Especially late night shows targeting the adult audience I personally don’t see any problems about such shows being aired for pure entertainment purposes.  I am only guessing that true journalists, news networks and newspapers have to master the art of being politically correct all the time.  Forget about using big words,  just like you suggested it is so much about respect shown for certain groups of people from very different ethnic, religious and cultural backgrounds.

      No reason to be so uptight and so rigid but at the end of the day it is all about “treating others in a way that you would like to be treated”, right?  However in conclusion I must say that if so called shocking statements mean more airtime, more readers and more audience, why bother with being respectful or politically correct?  I guess that there isn’t all that much to gain by being on our best behavior all the time and rules are meant to be broken, some of the time.  Kind regards.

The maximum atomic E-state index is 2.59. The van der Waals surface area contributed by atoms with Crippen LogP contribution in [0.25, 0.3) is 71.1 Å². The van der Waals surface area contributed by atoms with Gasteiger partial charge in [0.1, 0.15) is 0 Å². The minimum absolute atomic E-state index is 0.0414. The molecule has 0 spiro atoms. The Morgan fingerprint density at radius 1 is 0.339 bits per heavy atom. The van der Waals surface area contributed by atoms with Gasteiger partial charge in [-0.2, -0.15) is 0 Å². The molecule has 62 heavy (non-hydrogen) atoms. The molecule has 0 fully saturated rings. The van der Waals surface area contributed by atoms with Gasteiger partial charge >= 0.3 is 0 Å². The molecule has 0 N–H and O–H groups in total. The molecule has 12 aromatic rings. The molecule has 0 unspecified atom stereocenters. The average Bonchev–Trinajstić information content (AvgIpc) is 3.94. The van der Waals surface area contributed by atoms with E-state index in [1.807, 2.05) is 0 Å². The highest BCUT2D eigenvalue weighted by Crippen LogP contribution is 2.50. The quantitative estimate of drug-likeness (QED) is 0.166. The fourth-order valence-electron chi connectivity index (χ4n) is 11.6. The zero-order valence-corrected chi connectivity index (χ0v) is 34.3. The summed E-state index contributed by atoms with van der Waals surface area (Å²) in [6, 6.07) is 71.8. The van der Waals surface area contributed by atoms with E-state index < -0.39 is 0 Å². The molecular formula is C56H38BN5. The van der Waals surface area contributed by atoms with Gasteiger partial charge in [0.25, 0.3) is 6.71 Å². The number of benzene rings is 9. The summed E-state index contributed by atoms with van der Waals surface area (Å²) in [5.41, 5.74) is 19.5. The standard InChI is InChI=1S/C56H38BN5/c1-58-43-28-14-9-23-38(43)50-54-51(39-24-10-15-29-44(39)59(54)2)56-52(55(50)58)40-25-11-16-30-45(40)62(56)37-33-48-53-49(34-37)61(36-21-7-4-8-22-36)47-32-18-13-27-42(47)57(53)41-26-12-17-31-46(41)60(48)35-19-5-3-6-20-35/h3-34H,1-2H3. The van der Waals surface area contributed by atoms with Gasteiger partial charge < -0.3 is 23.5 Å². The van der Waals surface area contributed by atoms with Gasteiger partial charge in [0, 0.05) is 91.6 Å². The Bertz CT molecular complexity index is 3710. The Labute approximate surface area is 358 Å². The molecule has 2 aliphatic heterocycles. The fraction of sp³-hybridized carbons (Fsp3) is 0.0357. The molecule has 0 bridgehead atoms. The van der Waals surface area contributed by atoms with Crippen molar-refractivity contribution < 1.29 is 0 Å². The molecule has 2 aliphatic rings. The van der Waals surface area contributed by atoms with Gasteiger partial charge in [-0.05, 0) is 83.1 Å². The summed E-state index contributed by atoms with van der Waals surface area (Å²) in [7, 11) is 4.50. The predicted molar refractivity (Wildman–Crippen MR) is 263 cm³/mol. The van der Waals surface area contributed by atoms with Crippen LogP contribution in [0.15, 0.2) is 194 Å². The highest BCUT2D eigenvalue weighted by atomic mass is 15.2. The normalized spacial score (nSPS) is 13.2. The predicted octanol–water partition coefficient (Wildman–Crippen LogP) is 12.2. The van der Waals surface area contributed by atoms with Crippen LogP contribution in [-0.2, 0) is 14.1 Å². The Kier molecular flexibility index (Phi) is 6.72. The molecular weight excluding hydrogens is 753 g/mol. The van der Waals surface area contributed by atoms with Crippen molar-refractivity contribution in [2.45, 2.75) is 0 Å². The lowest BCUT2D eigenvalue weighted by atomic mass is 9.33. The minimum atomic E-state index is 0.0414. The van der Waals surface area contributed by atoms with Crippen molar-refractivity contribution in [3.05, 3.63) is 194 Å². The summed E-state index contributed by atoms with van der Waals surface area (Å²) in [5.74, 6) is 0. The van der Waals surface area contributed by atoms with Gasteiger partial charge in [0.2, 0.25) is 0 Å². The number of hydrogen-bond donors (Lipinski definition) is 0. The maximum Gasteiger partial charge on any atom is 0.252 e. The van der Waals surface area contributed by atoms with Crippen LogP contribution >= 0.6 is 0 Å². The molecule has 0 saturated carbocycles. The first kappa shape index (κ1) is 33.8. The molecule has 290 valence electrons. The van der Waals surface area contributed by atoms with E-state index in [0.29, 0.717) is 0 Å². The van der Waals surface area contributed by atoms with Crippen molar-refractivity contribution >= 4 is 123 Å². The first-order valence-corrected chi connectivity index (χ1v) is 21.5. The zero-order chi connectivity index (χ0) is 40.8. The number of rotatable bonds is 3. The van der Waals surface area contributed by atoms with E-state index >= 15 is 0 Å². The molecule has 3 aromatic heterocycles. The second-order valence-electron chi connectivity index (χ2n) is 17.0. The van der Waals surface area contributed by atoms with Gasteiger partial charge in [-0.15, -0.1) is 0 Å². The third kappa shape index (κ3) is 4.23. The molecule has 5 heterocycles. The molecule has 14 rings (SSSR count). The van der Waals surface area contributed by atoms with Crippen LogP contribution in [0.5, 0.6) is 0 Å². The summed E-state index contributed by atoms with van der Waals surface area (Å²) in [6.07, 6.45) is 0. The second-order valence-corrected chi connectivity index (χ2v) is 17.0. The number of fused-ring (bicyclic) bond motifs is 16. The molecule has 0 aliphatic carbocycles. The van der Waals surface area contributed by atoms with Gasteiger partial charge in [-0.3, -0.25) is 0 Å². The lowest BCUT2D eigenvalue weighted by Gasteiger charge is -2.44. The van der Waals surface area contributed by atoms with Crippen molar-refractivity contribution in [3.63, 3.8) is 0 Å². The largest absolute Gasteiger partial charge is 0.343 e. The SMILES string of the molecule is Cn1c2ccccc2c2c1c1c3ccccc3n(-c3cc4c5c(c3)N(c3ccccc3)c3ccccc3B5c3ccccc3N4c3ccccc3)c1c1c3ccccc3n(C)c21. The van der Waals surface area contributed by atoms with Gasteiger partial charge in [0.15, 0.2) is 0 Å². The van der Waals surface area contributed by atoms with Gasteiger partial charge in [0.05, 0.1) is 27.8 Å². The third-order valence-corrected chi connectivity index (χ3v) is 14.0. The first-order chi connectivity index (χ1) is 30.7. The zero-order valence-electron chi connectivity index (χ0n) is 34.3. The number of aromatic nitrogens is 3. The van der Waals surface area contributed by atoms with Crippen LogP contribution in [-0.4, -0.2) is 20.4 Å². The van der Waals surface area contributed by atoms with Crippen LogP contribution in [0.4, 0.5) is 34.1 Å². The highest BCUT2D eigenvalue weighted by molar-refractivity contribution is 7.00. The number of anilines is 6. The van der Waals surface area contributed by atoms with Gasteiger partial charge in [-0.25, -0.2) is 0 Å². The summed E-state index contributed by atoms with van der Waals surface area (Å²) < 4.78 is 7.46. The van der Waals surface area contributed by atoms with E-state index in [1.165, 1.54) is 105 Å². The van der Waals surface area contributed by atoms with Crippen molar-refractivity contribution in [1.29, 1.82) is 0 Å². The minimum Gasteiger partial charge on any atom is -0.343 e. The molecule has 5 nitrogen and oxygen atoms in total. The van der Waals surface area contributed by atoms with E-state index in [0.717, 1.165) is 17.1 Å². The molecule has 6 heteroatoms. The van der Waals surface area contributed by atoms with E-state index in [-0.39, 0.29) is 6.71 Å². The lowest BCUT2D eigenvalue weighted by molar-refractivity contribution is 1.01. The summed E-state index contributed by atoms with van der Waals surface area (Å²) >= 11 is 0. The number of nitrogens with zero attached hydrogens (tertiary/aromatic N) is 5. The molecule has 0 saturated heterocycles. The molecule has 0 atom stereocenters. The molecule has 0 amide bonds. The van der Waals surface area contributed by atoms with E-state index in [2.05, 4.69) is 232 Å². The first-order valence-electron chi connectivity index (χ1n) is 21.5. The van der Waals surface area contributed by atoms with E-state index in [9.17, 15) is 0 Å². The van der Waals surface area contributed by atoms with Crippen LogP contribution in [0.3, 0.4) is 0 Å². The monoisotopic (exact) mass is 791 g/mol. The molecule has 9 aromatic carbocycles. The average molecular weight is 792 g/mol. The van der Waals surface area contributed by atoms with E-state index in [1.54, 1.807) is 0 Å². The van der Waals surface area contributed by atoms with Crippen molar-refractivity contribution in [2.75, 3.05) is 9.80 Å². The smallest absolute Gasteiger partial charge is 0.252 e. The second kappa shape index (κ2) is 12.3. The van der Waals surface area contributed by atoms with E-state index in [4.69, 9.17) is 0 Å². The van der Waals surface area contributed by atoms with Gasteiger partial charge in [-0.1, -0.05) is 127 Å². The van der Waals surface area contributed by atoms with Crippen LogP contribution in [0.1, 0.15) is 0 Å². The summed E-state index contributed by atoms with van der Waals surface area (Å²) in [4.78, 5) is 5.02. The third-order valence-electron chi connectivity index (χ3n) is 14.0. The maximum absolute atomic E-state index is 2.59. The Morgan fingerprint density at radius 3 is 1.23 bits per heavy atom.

• James In Footscray says:

      06:07am | 04/02/13

      Almost no-one was offended by Tim Mathieson’s joke. Do we know anyone who got upset?

      Rather, people were fascinated because the PM had taken the high moral ground on offensive speech.

    • marley says:

      06:29am | 04/02/13

      I really don’t care whether the media “like(s) to draw neat lines around what’s acceptable, and what is not.”  It’s up to the listener, reader, or viewer to decide whether to buy into the outrage or not.  What I do care about is when the government tries to draw those lines.  None of us has a choice then.

    • Mahhrat says:

      06:40am | 04/02/13

      I see two issues: